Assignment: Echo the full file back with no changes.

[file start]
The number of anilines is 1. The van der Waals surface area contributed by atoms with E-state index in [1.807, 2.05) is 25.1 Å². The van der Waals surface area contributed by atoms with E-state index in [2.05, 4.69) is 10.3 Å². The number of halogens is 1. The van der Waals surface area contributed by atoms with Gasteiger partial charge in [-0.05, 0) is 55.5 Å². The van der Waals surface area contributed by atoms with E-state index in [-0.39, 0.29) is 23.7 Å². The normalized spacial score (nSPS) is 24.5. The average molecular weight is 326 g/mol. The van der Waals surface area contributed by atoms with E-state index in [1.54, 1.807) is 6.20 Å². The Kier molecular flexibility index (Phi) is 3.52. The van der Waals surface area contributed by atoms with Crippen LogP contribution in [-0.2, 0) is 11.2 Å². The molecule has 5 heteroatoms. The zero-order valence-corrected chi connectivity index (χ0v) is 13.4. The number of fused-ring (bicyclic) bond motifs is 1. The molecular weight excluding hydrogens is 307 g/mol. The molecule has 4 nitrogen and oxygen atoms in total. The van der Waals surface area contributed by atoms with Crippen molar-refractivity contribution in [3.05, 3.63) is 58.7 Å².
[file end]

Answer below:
The number of anilines is 1. The van der Waals surface area contributed by atoms with E-state index in [1.807, 2.05) is 25.1 Å². The van der Waals surface area contributed by atoms with E-state index in [2.05, 4.69) is 10.3 Å². The number of halogens is 1. The van der Waals surface area contributed by atoms with Gasteiger partial charge in [-0.05, 0) is 55.5 Å². The van der Waals surface area contributed by atoms with E-state index in [-0.39, 0.29) is 23.7 Å². The normalized spacial score (nSPS) is 24.5. The average molecular weight is 326 g/mol. The van der Waals surface area contributed by atoms with E-state index in [1.54, 1.807) is 6.20 Å². The Kier molecular flexibility index (Phi) is 3.52. The van der Waals surface area contributed by atoms with Crippen LogP contribution in [-0.2, 0) is 11.2 Å². The molecule has 5 heteroatoms. The zero-order valence-corrected chi connectivity index (χ0v) is 13.4. The number of fused-ring (bicyclic) bond motifs is 1. The molecular weight excluding hydrogens is 307 g/mol. The molecule has 4 nitrogen and oxygen atoms in total. The van der Waals surface area contributed by atoms with Crippen molar-refractivity contribution in [3.05, 3.63) is 58.7 Å².